Pattison, Sampson, Ginsberg & Griffin, PLLC wins precedent-setting decision on religious exemptions
Troy, N.Y. – Michael E. Ginsberg, Esq. and Rhiannon I. Spencer, Esq. of Pattison, Sampson, Ginsberg & Griffin, PLLC were successful recently in representing Rensselaer Polytechnic Institute against a suit brought by three former students who claimed their religious freedoms under the First Amendment and New York State Human Rights Law were violated when the school instituted a policy requiring all members of its community to obtain a COVID-19 vaccination in order to attend.
“Legal battles have been waged throughout the country over whether the refusal to consider religious exemptions violates federal and state rights,” said Ginsberg. “This decision is a victory for colleges and universities that have enacted policies in an attempt to protect their communities. COVID-19 vaccine exemptions can now be managed as the institutions see fit.”
“This is an important precedent in the fight to protect the safety and health of our communities,” added Spencer.
The Hon. Martin D. Auffredou, Justice of the New York State Supreme Court, Warren County, denied the motion of the plaintiffs for injunctive relief and dismissed their complaint in its entirety. The judge awarded summary judgment to RPI, declaring that the university had not violated the law or its own antidiscrimination policy.
RPI’s mandatory vaccination policy, which applied to students, faculty, and staff, was implemented in an effort to contain the COVID-19 virus. RPI’s policy did not provide for religious exemptions to the vaccination requirement.
“The policy was adopted and implemented based on the latest then-available medical guidance in an effort to protect the health and safety of the entire RPI community, the wider community, and the home communities of the students,” said Ginsberg. “There was no intent to discriminate against any student’s individual religious beliefs.”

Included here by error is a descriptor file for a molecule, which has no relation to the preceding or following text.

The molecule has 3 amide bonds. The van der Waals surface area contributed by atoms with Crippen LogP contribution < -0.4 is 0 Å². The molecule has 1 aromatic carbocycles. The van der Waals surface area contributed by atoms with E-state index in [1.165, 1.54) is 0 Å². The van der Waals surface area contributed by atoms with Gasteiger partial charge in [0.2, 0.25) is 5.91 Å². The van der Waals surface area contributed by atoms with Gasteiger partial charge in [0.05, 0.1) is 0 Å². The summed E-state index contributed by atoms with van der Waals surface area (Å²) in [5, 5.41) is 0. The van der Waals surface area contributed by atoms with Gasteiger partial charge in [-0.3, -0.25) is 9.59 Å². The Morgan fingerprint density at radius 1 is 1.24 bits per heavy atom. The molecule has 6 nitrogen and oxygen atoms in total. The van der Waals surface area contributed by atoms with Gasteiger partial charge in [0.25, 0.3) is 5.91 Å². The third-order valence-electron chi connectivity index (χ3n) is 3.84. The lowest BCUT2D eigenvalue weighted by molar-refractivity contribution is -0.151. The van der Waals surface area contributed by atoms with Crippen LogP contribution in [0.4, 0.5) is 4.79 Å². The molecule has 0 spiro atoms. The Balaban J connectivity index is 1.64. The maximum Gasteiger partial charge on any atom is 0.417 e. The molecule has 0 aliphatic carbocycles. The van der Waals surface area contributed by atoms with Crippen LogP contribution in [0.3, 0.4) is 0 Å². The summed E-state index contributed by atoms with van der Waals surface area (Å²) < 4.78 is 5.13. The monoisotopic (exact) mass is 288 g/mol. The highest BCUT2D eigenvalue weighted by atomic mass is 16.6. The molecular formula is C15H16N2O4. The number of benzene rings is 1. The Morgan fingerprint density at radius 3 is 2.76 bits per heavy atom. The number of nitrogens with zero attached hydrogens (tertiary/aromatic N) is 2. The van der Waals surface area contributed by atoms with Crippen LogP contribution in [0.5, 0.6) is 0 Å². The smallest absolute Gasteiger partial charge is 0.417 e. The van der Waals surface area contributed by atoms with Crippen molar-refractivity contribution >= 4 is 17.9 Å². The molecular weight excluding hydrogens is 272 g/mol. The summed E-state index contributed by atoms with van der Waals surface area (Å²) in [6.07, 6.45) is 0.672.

When the policy was first implemented, each of the three plaintiffs applied for a religious exemption. All three received notice that a final decision was made to deny their applications, citing worsening pandemic conditions as the grounds for denial. They were also informed that continued enrollment at RPI depended on them obtaining the vaccination; none of the three complied.
Subsequently, one student took a leave of absence from the college; the other two were notified of their disenrollment. In January 2022, the three former students filed their lawsuit, alleging RPI violated Executive Law §296 (4) and RPI’s own antidiscrimination policy by disenrolling them on religious grounds and requesting an injunction returning them to active status. The lawsuit also sought $27.5 million in damages.
In his decision, Auffredou stated that RPI’s evidentiary submissions “provide substantial detail about its deliberative process, the information and evidence upon which it based its policy decisions and the reason for doing away with the religious exemptions for the COVID-19 vaccine requirement.”
Further, he noted that “the policy change was not ‘actuated by discrimination,’ and plaintiff’s ensuing disenrollment under the revised policy was pursuant to a general rule applicable to all members of the RPI community, regardless of religion, motivated by the need to control the spread of virulent disease among its population (Eastern Grey Hound Lines, 27 NY2nd at 283-284).